Advertisement
The Performance Racing Industry (PRI) Show celebrated its 30th anniversary by filling the giant Indiana Convention Center in Ind

In Review: The 30th PRI Show

John Gunnell has been writing about classic cars since 1972. He is also the owner of Gunner’s Great Garage in Manawa, Wis. He owns 11 cars and seven motorcycles.

EDITOR’S NOTE: The following blog was written by John Gunnell, owner of Gunner's Great Garage Restoration Shop in Manawa, Wisconsin. Gunnell regularly contributes articles and industry-driven observations for THE SHOP magazine and Daily eNewsletter.

The Performance Racing Industry (PRI) Show celebrated its 30th anniversary by filling the giant Indiana Convention Center in Indianapolis with cars, tools, parts, machinery and race shop personnel. The show dates were Dec. 7-9.

The Indianapolis Motor Speedway Hall of Fame museum played a role in the show again by presenting an A,J. Foyt exhibit this year. It included four of Foyt’s winning race cars and an equally famous Foyt-Ford V-8 engine.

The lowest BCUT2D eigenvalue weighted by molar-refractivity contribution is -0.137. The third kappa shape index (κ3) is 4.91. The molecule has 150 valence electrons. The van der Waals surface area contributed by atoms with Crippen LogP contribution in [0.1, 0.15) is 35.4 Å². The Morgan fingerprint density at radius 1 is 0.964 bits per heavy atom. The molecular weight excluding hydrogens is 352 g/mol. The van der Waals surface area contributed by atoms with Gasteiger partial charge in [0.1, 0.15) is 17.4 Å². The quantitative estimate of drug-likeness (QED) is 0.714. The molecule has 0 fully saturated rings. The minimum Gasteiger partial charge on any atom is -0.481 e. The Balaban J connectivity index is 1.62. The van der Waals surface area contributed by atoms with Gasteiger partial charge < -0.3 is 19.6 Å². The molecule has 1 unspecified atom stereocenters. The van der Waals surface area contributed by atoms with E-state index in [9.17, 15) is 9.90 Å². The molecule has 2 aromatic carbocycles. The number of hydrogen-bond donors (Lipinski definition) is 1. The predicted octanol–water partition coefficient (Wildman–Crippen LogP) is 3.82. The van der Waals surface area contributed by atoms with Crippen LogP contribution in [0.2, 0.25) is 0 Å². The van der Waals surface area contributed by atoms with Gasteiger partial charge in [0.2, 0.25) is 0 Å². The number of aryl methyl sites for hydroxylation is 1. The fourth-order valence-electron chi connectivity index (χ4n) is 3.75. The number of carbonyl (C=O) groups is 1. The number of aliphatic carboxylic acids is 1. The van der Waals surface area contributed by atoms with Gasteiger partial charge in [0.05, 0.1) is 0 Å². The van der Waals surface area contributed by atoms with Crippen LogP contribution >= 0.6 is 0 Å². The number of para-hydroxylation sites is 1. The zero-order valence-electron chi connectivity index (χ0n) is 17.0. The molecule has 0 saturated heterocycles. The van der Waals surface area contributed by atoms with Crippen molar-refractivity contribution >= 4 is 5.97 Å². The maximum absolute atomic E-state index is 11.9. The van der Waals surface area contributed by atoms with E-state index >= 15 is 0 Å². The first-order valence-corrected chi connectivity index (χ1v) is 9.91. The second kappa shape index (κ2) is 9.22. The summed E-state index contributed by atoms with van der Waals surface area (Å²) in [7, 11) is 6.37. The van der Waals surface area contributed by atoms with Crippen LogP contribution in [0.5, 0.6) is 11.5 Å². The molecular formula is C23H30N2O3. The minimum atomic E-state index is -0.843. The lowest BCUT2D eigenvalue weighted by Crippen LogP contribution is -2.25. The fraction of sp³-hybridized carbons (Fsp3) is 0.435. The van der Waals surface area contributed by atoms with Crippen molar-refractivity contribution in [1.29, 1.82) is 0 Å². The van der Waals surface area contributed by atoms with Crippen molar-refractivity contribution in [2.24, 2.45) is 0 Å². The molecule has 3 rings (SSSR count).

In addition to racing cars, hot rods and muscle cars were on hand to take part in the performance side of the trade show. Another interesting vehicle was a car custom-fabricated to race in the Motorized Fireman’s Tournaments that are exclusive to Long Island, New York and upstate New York. For information about this sport, visit the Firefighting Drill Association of New York at NYSDRILLTEAMS.com.

In the PRI show’s Machinery Row, attendees watched through observation windows on CNC machines to see engine parts like cylinder heads and engine blocks being machined right before their eyes. Those interested in auto restoration also marveled at the tools and equipment offered at the show.

As is the case at many shows these days, there was an emphasis at PRI on high-performance trucks, SUVs and Jeeps. There were hopped-up classic pickups in several exhibitor booths and later-model trucks loaded with o-fast accessories seemed to be everywhere.

A few years ago, the PRI Show was purchased by SEMA and the new owners seem to be improving its overall organization. Companies exhibiting car-hauling trailers had their trailers parked outside the Indiana Convention Center. On the inside, it was a bit easier to find vendors thanks to a pocket-size fold-out floor plan map and very clear numbering tags on each booth. The show is big, as it hosts 1,250 exhibitors and attendees from all 50 states and 80 countries.